Benefitslink.com has this link here to a recent case in the Southern District of New York, in which Judge Harold Baer denied a motion to dismiss on an age discrimination claim involving a cash balance plan. Judge Baer disagreed with the conclusions reached by the Seventh Circuit in the IBM case:
Part of the Seventh Circuit’s decision relied on a finding that “‘benefit accrual’ (for defined-benefit plans) and ‘allocation’ (for defined-contribution plans) both refer to the employer’s contribution.” Id. at 639. Defendants in this case make a similar argument and they argue that Congress was saying the same thing when they used the term “allocation” in one provision and “rate of benefit accrual” in the other. The fact is accrual, using its dictionary meaning and in line with the structure of defined benefit plans, refers to what the employee accumulates (the outputs from the plan) whereas allocation, using its dictionary definition and in line with the structure of defined contribution plans, refers to what an employer puts into the account. As this Circuit has observed, “[w]hen Congress uses particular language in one section of a statute and different language in another, we presume its word choice was intentional.” U.S. v. Peterson, 394 F.3d 98, 107 (2d Cir. 2005). . .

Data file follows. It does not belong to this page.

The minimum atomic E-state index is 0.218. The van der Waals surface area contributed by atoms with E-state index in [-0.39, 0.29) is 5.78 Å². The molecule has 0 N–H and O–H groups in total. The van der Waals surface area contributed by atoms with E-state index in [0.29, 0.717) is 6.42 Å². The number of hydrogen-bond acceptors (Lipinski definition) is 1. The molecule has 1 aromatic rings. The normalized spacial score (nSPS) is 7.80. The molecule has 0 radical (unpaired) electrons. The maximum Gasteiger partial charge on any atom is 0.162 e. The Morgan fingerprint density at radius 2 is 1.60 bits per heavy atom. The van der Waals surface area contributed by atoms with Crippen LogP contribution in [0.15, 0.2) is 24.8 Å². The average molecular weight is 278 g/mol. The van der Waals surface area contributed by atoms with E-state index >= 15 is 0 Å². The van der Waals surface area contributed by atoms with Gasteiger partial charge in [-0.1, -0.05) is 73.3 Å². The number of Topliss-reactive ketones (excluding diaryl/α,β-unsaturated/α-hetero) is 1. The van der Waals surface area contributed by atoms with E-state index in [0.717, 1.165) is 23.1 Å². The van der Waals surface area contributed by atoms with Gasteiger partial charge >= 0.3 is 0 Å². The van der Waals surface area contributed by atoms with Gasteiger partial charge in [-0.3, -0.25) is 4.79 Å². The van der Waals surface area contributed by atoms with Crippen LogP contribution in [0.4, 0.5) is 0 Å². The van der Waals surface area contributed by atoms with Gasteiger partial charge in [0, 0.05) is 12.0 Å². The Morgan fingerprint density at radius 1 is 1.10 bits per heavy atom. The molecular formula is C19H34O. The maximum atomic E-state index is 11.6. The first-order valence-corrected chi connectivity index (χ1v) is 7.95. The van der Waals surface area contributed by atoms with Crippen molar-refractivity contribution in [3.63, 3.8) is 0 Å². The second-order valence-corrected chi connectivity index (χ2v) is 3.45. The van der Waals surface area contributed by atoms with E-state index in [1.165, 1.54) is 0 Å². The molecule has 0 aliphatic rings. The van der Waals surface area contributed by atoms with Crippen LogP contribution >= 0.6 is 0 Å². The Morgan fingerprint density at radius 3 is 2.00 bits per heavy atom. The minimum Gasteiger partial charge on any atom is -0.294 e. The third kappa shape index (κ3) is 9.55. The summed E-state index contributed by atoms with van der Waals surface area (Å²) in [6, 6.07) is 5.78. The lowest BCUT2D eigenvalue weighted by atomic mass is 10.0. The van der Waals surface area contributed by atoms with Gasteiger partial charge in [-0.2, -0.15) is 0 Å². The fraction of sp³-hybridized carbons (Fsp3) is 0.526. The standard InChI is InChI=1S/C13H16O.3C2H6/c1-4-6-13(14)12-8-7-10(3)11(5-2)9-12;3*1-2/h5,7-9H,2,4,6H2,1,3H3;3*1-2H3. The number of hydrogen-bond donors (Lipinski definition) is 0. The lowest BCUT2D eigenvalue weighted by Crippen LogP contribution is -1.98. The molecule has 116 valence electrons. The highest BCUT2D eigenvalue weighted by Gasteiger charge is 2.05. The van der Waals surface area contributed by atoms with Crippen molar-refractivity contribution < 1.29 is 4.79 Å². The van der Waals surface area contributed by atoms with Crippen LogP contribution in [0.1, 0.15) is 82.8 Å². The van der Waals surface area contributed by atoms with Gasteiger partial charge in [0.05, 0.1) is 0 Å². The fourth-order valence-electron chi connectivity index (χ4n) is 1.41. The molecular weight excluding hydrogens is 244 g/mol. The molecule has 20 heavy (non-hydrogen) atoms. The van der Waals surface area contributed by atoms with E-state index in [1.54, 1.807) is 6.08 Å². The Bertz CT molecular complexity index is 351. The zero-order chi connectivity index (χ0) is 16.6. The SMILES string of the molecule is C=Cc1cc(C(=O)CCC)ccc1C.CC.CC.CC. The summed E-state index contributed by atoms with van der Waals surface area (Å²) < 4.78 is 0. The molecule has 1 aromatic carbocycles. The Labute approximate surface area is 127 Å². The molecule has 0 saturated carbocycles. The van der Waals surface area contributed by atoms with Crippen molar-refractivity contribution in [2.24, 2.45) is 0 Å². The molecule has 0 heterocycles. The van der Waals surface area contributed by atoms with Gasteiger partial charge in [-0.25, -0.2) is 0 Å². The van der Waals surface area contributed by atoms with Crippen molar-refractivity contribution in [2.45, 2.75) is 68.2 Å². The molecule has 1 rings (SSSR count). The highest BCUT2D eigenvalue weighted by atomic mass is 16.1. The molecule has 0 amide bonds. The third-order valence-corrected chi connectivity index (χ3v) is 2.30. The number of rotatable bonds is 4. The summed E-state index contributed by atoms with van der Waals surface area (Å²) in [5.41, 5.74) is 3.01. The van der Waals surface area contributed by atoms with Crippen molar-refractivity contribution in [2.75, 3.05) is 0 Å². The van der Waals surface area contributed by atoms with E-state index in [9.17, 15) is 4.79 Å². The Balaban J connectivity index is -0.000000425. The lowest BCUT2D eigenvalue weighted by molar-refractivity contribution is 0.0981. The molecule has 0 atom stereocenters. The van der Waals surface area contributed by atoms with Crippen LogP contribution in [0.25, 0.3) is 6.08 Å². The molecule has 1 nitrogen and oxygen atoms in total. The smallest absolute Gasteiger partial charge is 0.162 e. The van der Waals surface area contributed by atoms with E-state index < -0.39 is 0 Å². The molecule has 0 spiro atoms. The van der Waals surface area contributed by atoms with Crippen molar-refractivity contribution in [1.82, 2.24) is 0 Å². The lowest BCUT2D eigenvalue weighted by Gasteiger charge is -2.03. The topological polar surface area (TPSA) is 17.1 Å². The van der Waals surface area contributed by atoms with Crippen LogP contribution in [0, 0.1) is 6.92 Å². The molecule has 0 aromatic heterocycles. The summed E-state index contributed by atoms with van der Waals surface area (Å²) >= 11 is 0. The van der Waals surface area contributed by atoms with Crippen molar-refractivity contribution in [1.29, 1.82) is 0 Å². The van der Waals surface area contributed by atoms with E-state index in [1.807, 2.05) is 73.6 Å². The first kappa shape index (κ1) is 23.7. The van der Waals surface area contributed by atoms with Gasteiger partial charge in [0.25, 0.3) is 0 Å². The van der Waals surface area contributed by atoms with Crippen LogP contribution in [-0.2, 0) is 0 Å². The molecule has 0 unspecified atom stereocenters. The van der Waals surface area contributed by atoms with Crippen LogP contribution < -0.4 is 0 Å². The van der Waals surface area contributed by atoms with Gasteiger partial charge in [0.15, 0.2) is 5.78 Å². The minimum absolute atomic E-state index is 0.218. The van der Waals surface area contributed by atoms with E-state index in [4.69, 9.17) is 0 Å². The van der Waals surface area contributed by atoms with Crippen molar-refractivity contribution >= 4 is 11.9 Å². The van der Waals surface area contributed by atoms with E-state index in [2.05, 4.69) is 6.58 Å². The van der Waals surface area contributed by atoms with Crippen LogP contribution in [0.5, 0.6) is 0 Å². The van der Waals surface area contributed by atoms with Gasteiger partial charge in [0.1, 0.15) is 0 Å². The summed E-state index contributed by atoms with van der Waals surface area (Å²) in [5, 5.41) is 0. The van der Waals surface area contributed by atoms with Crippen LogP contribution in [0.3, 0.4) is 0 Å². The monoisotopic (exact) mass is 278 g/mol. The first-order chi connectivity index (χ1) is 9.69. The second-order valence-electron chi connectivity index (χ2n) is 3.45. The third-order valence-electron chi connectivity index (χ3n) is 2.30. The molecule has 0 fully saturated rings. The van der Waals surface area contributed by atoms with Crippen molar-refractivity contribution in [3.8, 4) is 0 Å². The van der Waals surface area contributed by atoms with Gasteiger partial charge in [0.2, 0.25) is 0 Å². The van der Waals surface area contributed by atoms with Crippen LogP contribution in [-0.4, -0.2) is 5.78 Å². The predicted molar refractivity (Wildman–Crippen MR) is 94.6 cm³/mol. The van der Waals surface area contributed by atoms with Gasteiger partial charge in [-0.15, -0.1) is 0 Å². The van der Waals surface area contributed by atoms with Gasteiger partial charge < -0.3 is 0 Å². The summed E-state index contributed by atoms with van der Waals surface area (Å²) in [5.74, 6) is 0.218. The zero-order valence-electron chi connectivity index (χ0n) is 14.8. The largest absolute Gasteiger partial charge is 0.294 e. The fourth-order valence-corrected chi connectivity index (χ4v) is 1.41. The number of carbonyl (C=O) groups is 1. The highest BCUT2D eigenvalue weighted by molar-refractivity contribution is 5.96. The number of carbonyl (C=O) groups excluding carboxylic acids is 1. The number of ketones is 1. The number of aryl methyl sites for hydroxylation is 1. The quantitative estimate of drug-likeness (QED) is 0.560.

Although it appears that this ruling may make it more difficult for companies to construct a cash balance plan that comports with ERISA requirements, Congress, not the Courts, is the place to turn for redress. The Second Circuit said as much in Esden¸ “[t]he issue is whether the Plan’s terms complied with the law. They did not.” Id. at 172.
Further, the age discrimination arises because this is a defined benefit plan and older workers accrue their retirement benefits at a slower rate than similarly situated younger workers. As directed by the Supreme Court, my role “is to apply the text, not to improve upon it.” Pavelic & LeFlore v. Marvel Entm’t Group, 493 U.S. 120, 126 (1989). That is the province of Congress, and it addressed some of the tensions that arise when the binary statutory framework is applied to cash balance plans at the time they passed the Pension Protection Act of 2006 this summer.